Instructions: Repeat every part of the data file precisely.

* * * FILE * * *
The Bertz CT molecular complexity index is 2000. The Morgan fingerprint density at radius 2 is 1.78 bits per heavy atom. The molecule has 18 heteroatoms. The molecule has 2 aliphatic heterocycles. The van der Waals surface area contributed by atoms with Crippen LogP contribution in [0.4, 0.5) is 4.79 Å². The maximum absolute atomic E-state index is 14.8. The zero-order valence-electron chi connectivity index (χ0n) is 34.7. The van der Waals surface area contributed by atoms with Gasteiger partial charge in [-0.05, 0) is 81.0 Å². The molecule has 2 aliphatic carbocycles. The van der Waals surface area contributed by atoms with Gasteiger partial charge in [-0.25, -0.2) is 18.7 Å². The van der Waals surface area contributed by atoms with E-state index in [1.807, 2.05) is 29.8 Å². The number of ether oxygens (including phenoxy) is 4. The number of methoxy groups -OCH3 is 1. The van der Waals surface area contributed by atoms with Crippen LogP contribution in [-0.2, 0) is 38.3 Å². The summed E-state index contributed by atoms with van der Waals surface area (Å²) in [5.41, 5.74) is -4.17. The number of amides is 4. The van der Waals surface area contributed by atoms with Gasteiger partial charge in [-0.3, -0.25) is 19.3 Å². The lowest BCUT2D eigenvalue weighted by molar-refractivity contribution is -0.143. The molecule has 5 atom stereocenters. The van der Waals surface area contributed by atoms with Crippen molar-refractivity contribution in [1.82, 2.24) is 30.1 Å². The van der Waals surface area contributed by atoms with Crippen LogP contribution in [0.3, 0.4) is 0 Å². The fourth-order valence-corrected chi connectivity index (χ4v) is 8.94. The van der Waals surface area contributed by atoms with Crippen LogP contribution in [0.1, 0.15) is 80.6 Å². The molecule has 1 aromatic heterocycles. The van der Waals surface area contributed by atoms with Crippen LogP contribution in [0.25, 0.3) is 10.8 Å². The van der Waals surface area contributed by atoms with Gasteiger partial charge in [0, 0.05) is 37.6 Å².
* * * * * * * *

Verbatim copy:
The Bertz CT molecular complexity index is 2000. The Morgan fingerprint density at radius 2 is 1.78 bits per heavy atom. The molecule has 18 heteroatoms. The molecule has 2 aliphatic heterocycles. The van der Waals surface area contributed by atoms with Crippen LogP contribution in [0.4, 0.5) is 4.79 Å². The maximum absolute atomic E-state index is 14.8. The zero-order valence-electron chi connectivity index (χ0n) is 34.7. The van der Waals surface area contributed by atoms with Gasteiger partial charge in [-0.05, 0) is 81.0 Å². The molecule has 2 aliphatic carbocycles. The van der Waals surface area contributed by atoms with Gasteiger partial charge in [-0.25, -0.2) is 18.7 Å². The van der Waals surface area contributed by atoms with E-state index in [1.807, 2.05) is 29.8 Å². The number of ether oxygens (including phenoxy) is 4. The number of methoxy groups -OCH3 is 1. The van der Waals surface area contributed by atoms with Crippen LogP contribution in [-0.2, 0) is 38.3 Å². The summed E-state index contributed by atoms with van der Waals surface area (Å²) in [5.41, 5.74) is -4.17. The number of amides is 4. The van der Waals surface area contributed by atoms with Gasteiger partial charge in [-0.3, -0.25) is 19.3 Å². The lowest BCUT2D eigenvalue weighted by molar-refractivity contribution is -0.143. The molecule has 5 atom stereocenters. The van der Waals surface area contributed by atoms with Crippen molar-refractivity contribution in [1.82, 2.24) is 30.1 Å². The van der Waals surface area contributed by atoms with Crippen LogP contribution in [0.3, 0.4) is 0 Å². The fourth-order valence-corrected chi connectivity index (χ4v) is 8.94. The van der Waals surface area contributed by atoms with Crippen LogP contribution in [0.1, 0.15) is 80.6 Å². The molecule has 1 aromatic heterocycles. The van der Waals surface area contributed by atoms with Crippen LogP contribution in [0.25, 0.3) is 10.8 Å². The van der Waals surface area contributed by atoms with Gasteiger partial charge in [0, 0.05) is 37.6 Å².